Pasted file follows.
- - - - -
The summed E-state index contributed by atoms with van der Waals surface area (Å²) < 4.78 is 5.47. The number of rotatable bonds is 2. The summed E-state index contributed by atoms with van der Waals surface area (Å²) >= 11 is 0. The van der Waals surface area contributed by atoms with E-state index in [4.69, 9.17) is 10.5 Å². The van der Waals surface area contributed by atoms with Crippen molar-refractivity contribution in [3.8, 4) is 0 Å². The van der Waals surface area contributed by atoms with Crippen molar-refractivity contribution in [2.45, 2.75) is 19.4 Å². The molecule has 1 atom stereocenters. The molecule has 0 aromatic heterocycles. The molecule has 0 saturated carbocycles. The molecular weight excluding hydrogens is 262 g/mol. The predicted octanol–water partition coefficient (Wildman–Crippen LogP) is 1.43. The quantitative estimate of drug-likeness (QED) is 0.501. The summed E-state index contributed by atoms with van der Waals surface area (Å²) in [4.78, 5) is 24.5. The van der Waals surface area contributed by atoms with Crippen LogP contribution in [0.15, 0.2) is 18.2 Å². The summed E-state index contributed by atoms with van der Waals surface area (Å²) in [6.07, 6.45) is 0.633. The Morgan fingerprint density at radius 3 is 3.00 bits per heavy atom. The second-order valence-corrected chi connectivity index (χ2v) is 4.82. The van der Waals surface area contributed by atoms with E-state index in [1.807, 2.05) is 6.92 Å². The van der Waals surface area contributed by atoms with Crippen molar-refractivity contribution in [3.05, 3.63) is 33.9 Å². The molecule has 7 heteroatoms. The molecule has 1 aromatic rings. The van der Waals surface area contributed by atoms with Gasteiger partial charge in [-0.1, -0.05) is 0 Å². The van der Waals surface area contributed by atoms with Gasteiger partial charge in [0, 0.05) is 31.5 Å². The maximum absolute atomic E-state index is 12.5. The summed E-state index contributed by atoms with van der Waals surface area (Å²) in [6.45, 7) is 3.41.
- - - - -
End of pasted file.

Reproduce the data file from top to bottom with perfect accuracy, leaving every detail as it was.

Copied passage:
The summed E-state index contributed by atoms with van der Waals surface area (Å²) < 4.78 is 5.47. The number of rotatable bonds is 2. The summed E-state index contributed by atoms with van der Waals surface area (Å²) >= 11 is 0. The van der Waals surface area contributed by atoms with E-state index in [4.69, 9.17) is 10.5 Å². The van der Waals surface area contributed by atoms with Crippen molar-refractivity contribution in [3.8, 4) is 0 Å². The van der Waals surface area contributed by atoms with Crippen molar-refractivity contribution in [2.45, 2.75) is 19.4 Å². The molecule has 1 atom stereocenters. The molecule has 0 aromatic heterocycles. The molecule has 0 saturated carbocycles. The molecular weight excluding hydrogens is 262 g/mol. The predicted octanol–water partition coefficient (Wildman–Crippen LogP) is 1.43. The quantitative estimate of drug-likeness (QED) is 0.501. The summed E-state index contributed by atoms with van der Waals surface area (Å²) in [4.78, 5) is 24.5. The van der Waals surface area contributed by atoms with Crippen LogP contribution in [0.15, 0.2) is 18.2 Å². The summed E-state index contributed by atoms with van der Waals surface area (Å²) in [6.07, 6.45) is 0.633. The Morgan fingerprint density at radius 3 is 3.00 bits per heavy atom. The second-order valence-corrected chi connectivity index (χ2v) is 4.82. The van der Waals surface area contributed by atoms with E-state index in [1.807, 2.05) is 6.92 Å². The van der Waals surface area contributed by atoms with Crippen molar-refractivity contribution in [3.05, 3.63) is 33.9 Å². The molecule has 7 heteroatoms. The molecule has 1 aromatic rings. The van der Waals surface area contributed by atoms with Gasteiger partial charge in [-0.1, -0.05) is 0 Å². The van der Waals surface area contributed by atoms with Gasteiger partial charge in [0, 0.05) is 31.5 Å². The maximum absolute atomic E-state index is 12.5. The summed E-state index contributed by atoms with van der Waals surface area (Å²) in [6.45, 7) is 3.41.